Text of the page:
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Understanding LDAP (part 1)
A Yellow Pages for the Web? LDAP just might be the answer!

| Of Needles And Haystacks |

Let's start with the basics: what the heck is LDAP anyhoo?

The acronym LDAP stands for Lightweight Directory Access Protocol, which, according to the official specification at http://www.ietf.org/rfc/rfc2251.txt, is a protocol "designed to provide access to the X.500 Directory while not incurring the resource requirements of the Directory Access Protocol (DAP) [...] specifically targeted at simple management applications and browser applications that provide simple read/write interactive access to the X.500 Directory, and is intended to be a complement to the DAP itself".

Yup, it didn't make sense to me either.

Before you can understand LDAP, you need to first understand what a "directory service" is. A directory service is exactly what it sounds like - a publicly available database of structured information. The most common example of a directory service is your local Yellow Pages - it contains names, addresses and contact numbers of different businesses, structured by business category, all indexed in a manner that is easily browseable or searchable.

Like ice-cream, directory services come in many flavours. They may be local to a specific organization (the corporate phone book) or more global in scope (a countrywide Yellow Pages). They can contain different types of information, ranging from employee names, phone numbers and email addresses to domain names and their corresponding IP addresses They can exist in different forms and at different locations, either as a single electronic database within an organization's internal network or as a series of inter-connected databases existing at different geographical locations on a corporate extranet or the global Internet. Despite these differences, however, they all share certain common attributes: structured information, powerful browsing and search capabilities, and - in the case of distributed directories - inter-cooperation between the different pieces of the database.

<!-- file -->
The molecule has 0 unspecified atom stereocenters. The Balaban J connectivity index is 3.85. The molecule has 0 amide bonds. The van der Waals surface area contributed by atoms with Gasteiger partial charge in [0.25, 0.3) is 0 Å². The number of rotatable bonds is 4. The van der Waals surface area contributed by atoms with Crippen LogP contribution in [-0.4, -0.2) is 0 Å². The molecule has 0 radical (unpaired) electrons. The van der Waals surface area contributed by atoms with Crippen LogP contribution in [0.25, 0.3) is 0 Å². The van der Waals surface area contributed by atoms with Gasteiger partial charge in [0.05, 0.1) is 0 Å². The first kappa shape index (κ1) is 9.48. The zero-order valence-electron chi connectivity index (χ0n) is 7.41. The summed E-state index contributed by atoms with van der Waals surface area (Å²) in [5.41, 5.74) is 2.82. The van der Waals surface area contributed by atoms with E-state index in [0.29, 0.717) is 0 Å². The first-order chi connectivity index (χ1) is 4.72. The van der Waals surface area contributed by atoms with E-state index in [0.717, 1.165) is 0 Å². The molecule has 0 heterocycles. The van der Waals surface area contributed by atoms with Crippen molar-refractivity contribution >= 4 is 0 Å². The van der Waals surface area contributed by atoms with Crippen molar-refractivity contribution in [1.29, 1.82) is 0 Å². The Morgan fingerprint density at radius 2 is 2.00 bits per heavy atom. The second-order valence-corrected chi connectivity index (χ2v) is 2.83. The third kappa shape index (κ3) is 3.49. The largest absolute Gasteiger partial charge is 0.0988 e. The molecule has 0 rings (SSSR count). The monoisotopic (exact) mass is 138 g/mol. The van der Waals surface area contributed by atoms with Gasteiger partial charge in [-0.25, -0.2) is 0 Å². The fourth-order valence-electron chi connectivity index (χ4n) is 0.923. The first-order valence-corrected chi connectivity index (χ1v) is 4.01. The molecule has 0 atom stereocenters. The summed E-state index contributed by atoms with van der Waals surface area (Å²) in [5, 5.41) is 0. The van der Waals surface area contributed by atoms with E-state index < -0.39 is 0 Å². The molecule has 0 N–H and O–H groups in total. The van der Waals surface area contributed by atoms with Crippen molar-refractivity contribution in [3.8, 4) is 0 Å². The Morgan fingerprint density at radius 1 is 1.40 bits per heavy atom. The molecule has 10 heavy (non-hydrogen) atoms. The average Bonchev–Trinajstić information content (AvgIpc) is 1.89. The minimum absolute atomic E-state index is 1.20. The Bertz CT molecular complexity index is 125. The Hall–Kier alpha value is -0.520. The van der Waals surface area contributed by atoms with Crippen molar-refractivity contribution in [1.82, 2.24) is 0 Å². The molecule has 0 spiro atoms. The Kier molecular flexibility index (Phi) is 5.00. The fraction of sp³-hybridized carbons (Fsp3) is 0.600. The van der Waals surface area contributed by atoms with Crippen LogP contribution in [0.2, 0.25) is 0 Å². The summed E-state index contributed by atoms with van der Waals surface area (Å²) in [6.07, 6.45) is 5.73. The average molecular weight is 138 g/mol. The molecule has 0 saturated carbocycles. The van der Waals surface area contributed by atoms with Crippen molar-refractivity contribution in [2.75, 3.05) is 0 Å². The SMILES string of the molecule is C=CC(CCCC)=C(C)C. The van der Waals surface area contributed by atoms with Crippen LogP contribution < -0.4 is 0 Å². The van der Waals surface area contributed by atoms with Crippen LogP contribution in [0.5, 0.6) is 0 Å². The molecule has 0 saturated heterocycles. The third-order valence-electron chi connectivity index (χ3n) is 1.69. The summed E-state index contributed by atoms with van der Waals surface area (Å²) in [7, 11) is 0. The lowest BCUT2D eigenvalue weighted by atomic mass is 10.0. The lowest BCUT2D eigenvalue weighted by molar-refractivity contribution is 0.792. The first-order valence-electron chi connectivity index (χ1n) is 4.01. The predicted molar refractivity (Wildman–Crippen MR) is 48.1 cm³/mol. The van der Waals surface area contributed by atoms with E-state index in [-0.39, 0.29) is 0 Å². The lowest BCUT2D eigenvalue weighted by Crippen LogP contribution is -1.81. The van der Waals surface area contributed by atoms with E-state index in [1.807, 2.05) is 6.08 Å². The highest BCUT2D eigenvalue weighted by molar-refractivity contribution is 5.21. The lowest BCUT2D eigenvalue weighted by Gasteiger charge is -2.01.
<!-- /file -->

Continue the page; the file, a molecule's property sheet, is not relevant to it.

Now, obviously, organizing information neatly in a directory is only part of the puzzle - in order for it to be useful, you need a way to get it out. If you're using the local phone book, getting information out it as simple as flipping to the index, locating the category of interest, and opening it to the appropriate page. If you're using an electronic, globally distributed directory service, however, you need something a little more sophisticated.

That's where LDAP comes in.


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